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On YouTube: Preventing Harmful Balloon Debris Along New York’s Marine Coast
Publications: Success Stories - Extension (2019)



NYSG programming is addressing the issue of harmful balloon debris through removal, outreach, and public awareness-building projects


Contact:

Krista Stegemann, NYSG Ocean & Marine Outreach Coordinator, P: 631-632-8730, E: ks2336@cornell.edu

Stony Brook, NY, March 4, 2019 - Through both removal and outreach programming, New York Sea Grant (NYSG) is collaborating on a project to address the issue of harmful marine debris, specifically balloon pollution, which is often the result of intentional releases by people who do not connect their actions to the debris problem. 

Balloon releases are seldom associated with littering, but all released balloons eventually come down. Balloons and their remnants pose an extreme risk to marine animals, which can mistake them for food and ingest them, or become entangled in ribbons and attachments.

To address this issue, marine debris specialists from New York to Virginia are collaborating on a project led by MARCO (the Mid-Atlantic Regional Council on the Ocean) and funded by the NOAA Marine Debris Program. This project works to assess the quantity of balloon debris in the Mid-Atlantic coastal region and how and if that quantity may be impacted by outreach efforts. To assess the state of the problem in New York, baseline debris data is being collected through surveys and cleanup events. Balloons are a known problem in the Mid-Atlantic states, where 18,737 volunteers recorded more than 8,400 pieces of balloon litter during the 2016 International Coastal Cleanup.

In 2018, NYSG helped lead and oversee New York’s beach cleanup and balloon survey on Jones Beach in Nassau County. About 25 high school students from Kennedy High School and an additional eight volunteers from the local area and environmental organizations assisted in these tasks, learning about the topic of marine debris in the process. Over six hours, the effort covered one mile of beach, removing 2,204 pieces of debris, including 472 balloon-related items. These baseline numbers will be used with future data to assess the effectiveness of the project’s outreach efforts.

This project applies various outreach approaches. One area of attention is the acceptable social norms associated with intentional balloon releases. To begin to create change in this behavior, educational outreach is encouraging the use of alternative options to balloon releases.

This Balloon Debris Reduction Project is cleaning up New York’s coastline, collecting valuable data, and educating those that may unintentionally create balloon litter. This effort is focused on changing detrimental behavior and social norms in order to protect the marine environment and foster environmental stewardship.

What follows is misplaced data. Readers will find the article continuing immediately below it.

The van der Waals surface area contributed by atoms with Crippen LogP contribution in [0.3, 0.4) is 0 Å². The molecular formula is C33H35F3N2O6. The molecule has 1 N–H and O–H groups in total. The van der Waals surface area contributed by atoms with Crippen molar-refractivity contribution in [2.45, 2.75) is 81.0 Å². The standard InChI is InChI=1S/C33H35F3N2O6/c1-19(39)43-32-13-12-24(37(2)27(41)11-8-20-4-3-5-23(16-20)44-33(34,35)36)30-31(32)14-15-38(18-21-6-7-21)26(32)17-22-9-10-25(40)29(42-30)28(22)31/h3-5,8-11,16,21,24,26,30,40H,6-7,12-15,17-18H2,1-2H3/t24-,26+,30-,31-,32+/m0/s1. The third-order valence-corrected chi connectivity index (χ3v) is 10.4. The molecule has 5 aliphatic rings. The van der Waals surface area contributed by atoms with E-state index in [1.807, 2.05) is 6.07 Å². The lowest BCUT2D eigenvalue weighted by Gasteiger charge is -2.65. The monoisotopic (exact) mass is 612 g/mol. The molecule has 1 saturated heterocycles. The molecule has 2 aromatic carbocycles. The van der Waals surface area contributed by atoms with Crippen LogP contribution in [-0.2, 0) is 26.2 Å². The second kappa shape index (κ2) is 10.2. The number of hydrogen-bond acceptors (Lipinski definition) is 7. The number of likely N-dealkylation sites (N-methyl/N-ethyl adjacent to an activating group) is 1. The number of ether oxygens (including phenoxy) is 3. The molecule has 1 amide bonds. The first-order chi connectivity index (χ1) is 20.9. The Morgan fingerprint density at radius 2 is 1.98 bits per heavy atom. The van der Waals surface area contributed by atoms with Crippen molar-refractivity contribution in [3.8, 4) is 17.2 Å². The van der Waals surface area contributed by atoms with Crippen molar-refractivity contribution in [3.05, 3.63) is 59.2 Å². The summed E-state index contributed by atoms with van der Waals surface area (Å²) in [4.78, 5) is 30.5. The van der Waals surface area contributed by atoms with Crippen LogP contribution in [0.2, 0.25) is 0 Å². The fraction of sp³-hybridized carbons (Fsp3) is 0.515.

High school students record debris items and mark balloon debris for data collection on Jones Beach in Nassau County, N.Y. Credit: NYSG/Krista Stegemann.

Partners:

• MARCO: Mid-Atlantic Regional Council on the Ocean
• New York State Department of Environmental Conservation
• New York State Office of Parks, Recreation and Historic Preservation
• NOAA Marine Debris Program (funding)
• U.S. Environmental Protection Agency

More Info: New York Sea Grant

New York Sea Grant (NYSG), a cooperative program of Cornell University and the State University of New York (SUNY), is one of 33 university-based programs under the National Oceanic and Atmospheric Administration’s National Sea Grant College Program.

Since 1971, NYSG has represented a statewide network of integrated research, education and extension services promoting coastal community economic vitality, environmental sustainability and citizen awareness and understanding about the State’s marine and Great Lakes resources.

Through NYSG’s efforts, the combined talents of university scientists and extension specialists help develop and transfer science-based information to many coastal user groups—businesses and industries, federal, state and local government decision-makers and agency managers, educators, the media and the interested public.

The program maintains Great Lakes offices at Cornell University, SUNY Buffalo, SUNY Oswego and the Wayne County Cooperative Extension office in Newark. In the State's marine waters, NYSG has offices at Stony Brook University in Long Island, Brooklyn College and Cornell Cooperative Extension in NYC and Kingston in the Hudson Valley.

For updates on Sea Grant activities: www.nyseagrant.org has RSS, Facebook, Twitter, and YouTube links. NYSG offers a free e-list sign up via www.nyseagrant.org/nycoastlines for its flagship publication, NY Coastlines/Currents, which is published quarterly. Our program also produces an occasional e-newsletter,"NOAA Sea Grant's Social Media Review," via its blog, www.nyseagrant.org/blog.






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